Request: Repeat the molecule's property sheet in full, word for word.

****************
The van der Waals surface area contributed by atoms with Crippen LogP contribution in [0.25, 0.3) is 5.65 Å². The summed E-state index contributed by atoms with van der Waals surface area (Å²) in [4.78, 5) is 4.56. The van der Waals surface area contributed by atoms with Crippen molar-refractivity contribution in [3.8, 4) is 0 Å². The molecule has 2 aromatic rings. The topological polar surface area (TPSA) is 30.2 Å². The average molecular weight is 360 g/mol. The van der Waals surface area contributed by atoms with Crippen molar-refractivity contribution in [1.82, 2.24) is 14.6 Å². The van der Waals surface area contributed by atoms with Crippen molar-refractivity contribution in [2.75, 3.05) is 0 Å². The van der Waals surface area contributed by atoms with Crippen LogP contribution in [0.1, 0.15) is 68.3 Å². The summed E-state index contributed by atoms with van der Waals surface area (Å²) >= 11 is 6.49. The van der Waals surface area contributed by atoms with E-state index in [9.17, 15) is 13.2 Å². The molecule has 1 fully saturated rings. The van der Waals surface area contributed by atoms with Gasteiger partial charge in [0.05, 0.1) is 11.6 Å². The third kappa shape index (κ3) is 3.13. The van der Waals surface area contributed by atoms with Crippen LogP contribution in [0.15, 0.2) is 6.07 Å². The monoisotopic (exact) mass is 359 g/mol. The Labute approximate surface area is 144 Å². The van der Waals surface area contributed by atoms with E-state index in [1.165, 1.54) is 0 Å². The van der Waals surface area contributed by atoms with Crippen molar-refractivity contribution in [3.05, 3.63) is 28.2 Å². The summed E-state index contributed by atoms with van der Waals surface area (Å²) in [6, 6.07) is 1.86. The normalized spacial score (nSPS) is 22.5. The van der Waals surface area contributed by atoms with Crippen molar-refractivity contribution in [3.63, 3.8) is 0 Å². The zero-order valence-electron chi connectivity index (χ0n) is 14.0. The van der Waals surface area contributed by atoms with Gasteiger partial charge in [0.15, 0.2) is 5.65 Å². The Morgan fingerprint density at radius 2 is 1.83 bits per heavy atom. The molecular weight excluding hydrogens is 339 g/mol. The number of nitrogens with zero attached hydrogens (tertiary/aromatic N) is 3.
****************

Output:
The van der Waals surface area contributed by atoms with Crippen LogP contribution in [0.25, 0.3) is 5.65 Å². The summed E-state index contributed by atoms with van der Waals surface area (Å²) in [4.78, 5) is 4.56. The van der Waals surface area contributed by atoms with Crippen molar-refractivity contribution in [3.8, 4) is 0 Å². The molecule has 2 aromatic rings. The topological polar surface area (TPSA) is 30.2 Å². The average molecular weight is 360 g/mol. The van der Waals surface area contributed by atoms with Crippen molar-refractivity contribution in [1.82, 2.24) is 14.6 Å². The van der Waals surface area contributed by atoms with Crippen molar-refractivity contribution in [2.75, 3.05) is 0 Å². The van der Waals surface area contributed by atoms with Crippen LogP contribution in [0.1, 0.15) is 68.3 Å². The summed E-state index contributed by atoms with van der Waals surface area (Å²) >= 11 is 6.49. The van der Waals surface area contributed by atoms with E-state index in [9.17, 15) is 13.2 Å². The molecule has 1 fully saturated rings. The van der Waals surface area contributed by atoms with Gasteiger partial charge in [0.05, 0.1) is 11.6 Å². The third kappa shape index (κ3) is 3.13. The van der Waals surface area contributed by atoms with Crippen LogP contribution in [0.15, 0.2) is 6.07 Å². The monoisotopic (exact) mass is 359 g/mol. The Labute approximate surface area is 144 Å². The van der Waals surface area contributed by atoms with E-state index in [1.165, 1.54) is 0 Å². The van der Waals surface area contributed by atoms with Crippen molar-refractivity contribution in [3.05, 3.63) is 28.2 Å². The summed E-state index contributed by atoms with van der Waals surface area (Å²) in [6, 6.07) is 1.86. The normalized spacial score (nSPS) is 22.5. The van der Waals surface area contributed by atoms with Crippen molar-refractivity contribution in [3.63, 3.8) is 0 Å². The zero-order valence-electron chi connectivity index (χ0n) is 14.0. The van der Waals surface area contributed by atoms with Gasteiger partial charge in [0.15, 0.2) is 5.65 Å². The Morgan fingerprint density at radius 2 is 1.83 bits per heavy atom. The molecular weight excluding hydrogens is 339 g/mol. The number of nitrogens with zero attached hydrogens (tertiary/aromatic N) is 3.